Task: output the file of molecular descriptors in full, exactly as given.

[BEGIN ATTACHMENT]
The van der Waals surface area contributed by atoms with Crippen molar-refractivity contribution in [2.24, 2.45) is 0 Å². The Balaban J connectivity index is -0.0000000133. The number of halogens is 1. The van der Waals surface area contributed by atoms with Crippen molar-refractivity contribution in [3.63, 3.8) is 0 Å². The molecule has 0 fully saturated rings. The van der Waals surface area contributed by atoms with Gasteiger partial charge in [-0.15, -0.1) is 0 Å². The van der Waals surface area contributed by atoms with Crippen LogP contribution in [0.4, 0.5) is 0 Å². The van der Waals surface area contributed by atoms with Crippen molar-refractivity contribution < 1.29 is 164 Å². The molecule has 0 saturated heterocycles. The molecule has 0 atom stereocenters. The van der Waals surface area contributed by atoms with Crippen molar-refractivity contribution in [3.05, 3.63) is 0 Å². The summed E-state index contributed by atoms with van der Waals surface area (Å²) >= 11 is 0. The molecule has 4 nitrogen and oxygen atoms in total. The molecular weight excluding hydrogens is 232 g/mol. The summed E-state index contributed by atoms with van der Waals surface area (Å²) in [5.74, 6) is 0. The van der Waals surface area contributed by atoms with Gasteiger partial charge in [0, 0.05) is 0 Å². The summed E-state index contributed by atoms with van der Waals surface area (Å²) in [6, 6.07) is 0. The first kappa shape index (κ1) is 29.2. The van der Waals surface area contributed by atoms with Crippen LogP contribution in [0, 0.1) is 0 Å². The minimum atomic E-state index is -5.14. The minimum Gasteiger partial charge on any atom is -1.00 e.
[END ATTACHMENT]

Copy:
The van der Waals surface area contributed by atoms with Crippen molar-refractivity contribution in [2.24, 2.45) is 0 Å². The Balaban J connectivity index is -0.0000000133. The number of halogens is 1. The van der Waals surface area contributed by atoms with Crippen molar-refractivity contribution in [3.63, 3.8) is 0 Å². The molecule has 0 fully saturated rings. The van der Waals surface area contributed by atoms with Gasteiger partial charge in [-0.15, -0.1) is 0 Å². The van der Waals surface area contributed by atoms with Crippen LogP contribution in [0.4, 0.5) is 0 Å². The van der Waals surface area contributed by atoms with Crippen molar-refractivity contribution < 1.29 is 164 Å². The molecule has 0 saturated heterocycles. The molecule has 0 atom stereocenters. The van der Waals surface area contributed by atoms with Crippen molar-refractivity contribution in [3.05, 3.63) is 0 Å². The summed E-state index contributed by atoms with van der Waals surface area (Å²) >= 11 is 0. The molecule has 4 nitrogen and oxygen atoms in total. The molecular weight excluding hydrogens is 232 g/mol. The summed E-state index contributed by atoms with van der Waals surface area (Å²) in [5.74, 6) is 0. The van der Waals surface area contributed by atoms with Gasteiger partial charge in [0, 0.05) is 0 Å². The summed E-state index contributed by atoms with van der Waals surface area (Å²) in [6, 6.07) is 0. The first kappa shape index (κ1) is 29.2. The van der Waals surface area contributed by atoms with Crippen LogP contribution in [0, 0.1) is 0 Å². The minimum atomic E-state index is -5.14. The minimum Gasteiger partial charge on any atom is -1.00 e.